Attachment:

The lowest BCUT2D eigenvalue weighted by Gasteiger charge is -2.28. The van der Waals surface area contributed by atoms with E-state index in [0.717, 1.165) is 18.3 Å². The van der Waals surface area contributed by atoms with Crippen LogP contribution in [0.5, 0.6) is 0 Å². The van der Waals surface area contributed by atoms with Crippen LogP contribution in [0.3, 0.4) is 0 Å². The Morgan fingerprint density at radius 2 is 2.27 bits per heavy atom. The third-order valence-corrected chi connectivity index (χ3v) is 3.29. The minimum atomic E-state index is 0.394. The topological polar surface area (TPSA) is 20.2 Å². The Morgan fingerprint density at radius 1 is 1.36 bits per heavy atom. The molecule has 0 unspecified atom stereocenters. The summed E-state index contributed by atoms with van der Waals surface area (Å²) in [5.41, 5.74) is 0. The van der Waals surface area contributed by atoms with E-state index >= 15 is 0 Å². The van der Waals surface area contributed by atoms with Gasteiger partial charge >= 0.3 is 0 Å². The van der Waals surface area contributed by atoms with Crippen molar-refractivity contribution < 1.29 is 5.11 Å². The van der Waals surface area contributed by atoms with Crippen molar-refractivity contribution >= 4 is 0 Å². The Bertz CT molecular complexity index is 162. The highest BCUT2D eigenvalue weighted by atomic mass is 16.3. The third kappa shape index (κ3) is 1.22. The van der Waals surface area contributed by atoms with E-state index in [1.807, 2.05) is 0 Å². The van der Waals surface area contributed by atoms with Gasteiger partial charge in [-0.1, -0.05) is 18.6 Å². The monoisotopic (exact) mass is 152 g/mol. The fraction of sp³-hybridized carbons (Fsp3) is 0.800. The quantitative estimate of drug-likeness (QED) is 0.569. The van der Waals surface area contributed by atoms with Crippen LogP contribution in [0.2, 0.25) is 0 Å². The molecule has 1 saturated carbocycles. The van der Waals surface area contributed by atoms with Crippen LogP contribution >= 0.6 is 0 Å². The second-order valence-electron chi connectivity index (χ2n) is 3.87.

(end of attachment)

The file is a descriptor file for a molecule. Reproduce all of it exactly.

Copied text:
The lowest BCUT2D eigenvalue weighted by Gasteiger charge is -2.28. The van der Waals surface area contributed by atoms with E-state index in [0.717, 1.165) is 18.3 Å². The van der Waals surface area contributed by atoms with Crippen LogP contribution in [0.5, 0.6) is 0 Å². The van der Waals surface area contributed by atoms with Crippen LogP contribution in [0.3, 0.4) is 0 Å². The Morgan fingerprint density at radius 2 is 2.27 bits per heavy atom. The third-order valence-corrected chi connectivity index (χ3v) is 3.29. The minimum atomic E-state index is 0.394. The topological polar surface area (TPSA) is 20.2 Å². The Morgan fingerprint density at radius 1 is 1.36 bits per heavy atom. The molecule has 0 unspecified atom stereocenters. The summed E-state index contributed by atoms with van der Waals surface area (Å²) in [5.41, 5.74) is 0. The van der Waals surface area contributed by atoms with E-state index >= 15 is 0 Å². The van der Waals surface area contributed by atoms with Gasteiger partial charge >= 0.3 is 0 Å². The van der Waals surface area contributed by atoms with Crippen molar-refractivity contribution < 1.29 is 5.11 Å². The van der Waals surface area contributed by atoms with Crippen molar-refractivity contribution >= 4 is 0 Å². The Bertz CT molecular complexity index is 162. The highest BCUT2D eigenvalue weighted by atomic mass is 16.3. The third kappa shape index (κ3) is 1.22. The van der Waals surface area contributed by atoms with E-state index in [1.807, 2.05) is 0 Å². The van der Waals surface area contributed by atoms with Gasteiger partial charge in [-0.1, -0.05) is 18.6 Å². The monoisotopic (exact) mass is 152 g/mol. The fraction of sp³-hybridized carbons (Fsp3) is 0.800. The quantitative estimate of drug-likeness (QED) is 0.569. The van der Waals surface area contributed by atoms with Crippen LogP contribution in [0.2, 0.25) is 0 Å². The molecule has 1 saturated carbocycles. The van der Waals surface area contributed by atoms with Crippen LogP contribution >= 0.6 is 0 Å². The second-order valence-electron chi connectivity index (χ2n) is 3.87.